what did you think of all the drawings of Dally i sent you 
 oh yeah
 do you think he’ll like them?
do you think they’re any good 
there sure are 
a lot of them 
do you think i made his eyes look enough like blue ice
 that was really what i was going for 
because his eyes look like blazing blue ice 
i definitely think you did
 oh good 
i was kind of worried
 that they didn’t look enough like blue ice that’s blazing
 no, they’re–
you did a really good job
 they’re really nice
 well i wanted to do something special for his birthday
 and it was either this or a switchblade 
and i figured everyone else was already getting him a switchblade 
right
 what’s a guy gonna do with six switchblades, you know?
 yeah
 such a thing as too many switchblades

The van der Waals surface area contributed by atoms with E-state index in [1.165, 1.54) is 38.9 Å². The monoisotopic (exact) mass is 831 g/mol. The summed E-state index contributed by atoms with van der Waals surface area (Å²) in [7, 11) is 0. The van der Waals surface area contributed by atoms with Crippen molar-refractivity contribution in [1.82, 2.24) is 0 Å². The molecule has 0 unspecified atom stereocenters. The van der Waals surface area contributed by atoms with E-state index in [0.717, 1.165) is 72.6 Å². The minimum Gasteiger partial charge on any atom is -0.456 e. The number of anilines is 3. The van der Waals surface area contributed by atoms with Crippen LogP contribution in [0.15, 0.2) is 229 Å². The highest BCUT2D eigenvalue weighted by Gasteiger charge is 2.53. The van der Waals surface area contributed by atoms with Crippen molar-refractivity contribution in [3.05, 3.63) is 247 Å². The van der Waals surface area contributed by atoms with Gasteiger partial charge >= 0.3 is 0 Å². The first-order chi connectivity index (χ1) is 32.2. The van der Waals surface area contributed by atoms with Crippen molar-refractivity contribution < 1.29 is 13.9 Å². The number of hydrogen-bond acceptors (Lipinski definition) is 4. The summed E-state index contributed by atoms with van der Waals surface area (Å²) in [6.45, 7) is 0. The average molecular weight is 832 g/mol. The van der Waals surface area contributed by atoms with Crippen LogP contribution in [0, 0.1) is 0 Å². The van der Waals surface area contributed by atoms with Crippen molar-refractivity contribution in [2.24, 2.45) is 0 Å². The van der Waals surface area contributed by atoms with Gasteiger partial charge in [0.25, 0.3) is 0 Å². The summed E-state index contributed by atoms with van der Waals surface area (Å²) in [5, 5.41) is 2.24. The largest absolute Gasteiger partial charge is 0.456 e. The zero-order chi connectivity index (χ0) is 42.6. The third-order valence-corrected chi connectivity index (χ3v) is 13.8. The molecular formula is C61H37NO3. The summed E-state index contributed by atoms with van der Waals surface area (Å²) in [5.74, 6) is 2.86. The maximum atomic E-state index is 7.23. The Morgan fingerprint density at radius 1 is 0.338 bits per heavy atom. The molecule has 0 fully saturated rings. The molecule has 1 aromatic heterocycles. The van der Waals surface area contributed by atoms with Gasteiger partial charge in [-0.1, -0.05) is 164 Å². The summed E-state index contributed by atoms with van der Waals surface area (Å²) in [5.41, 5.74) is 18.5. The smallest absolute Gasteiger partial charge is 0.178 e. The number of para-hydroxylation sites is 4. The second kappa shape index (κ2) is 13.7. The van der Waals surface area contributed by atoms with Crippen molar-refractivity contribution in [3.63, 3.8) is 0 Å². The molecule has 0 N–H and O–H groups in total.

anyhow i’m glad you think they’re good 
yeah
 you want one? 
oh 
i think i’m okay
 i can draw you one real fast 
it won’t take two minutes 
no i’m okay
 i’ll draw you one just in case
 his eyes look like blue ice
 blue ice! 4 you awake? 
 yeah
 what’s wrong?
 i had that dream again 
oh 
that dream where i got the haircut
 that was the worst day of my life, the day Johnny cut my hair
 remember?
 yeah i remember
 if a guy doesn’t have his silky reddish-blonde hair that’s just a little redder than Soda’s and swirls just right
 well what kind of a guy is he? 
i don’t know
 plus it was real sad when Johnny died, too
 yeah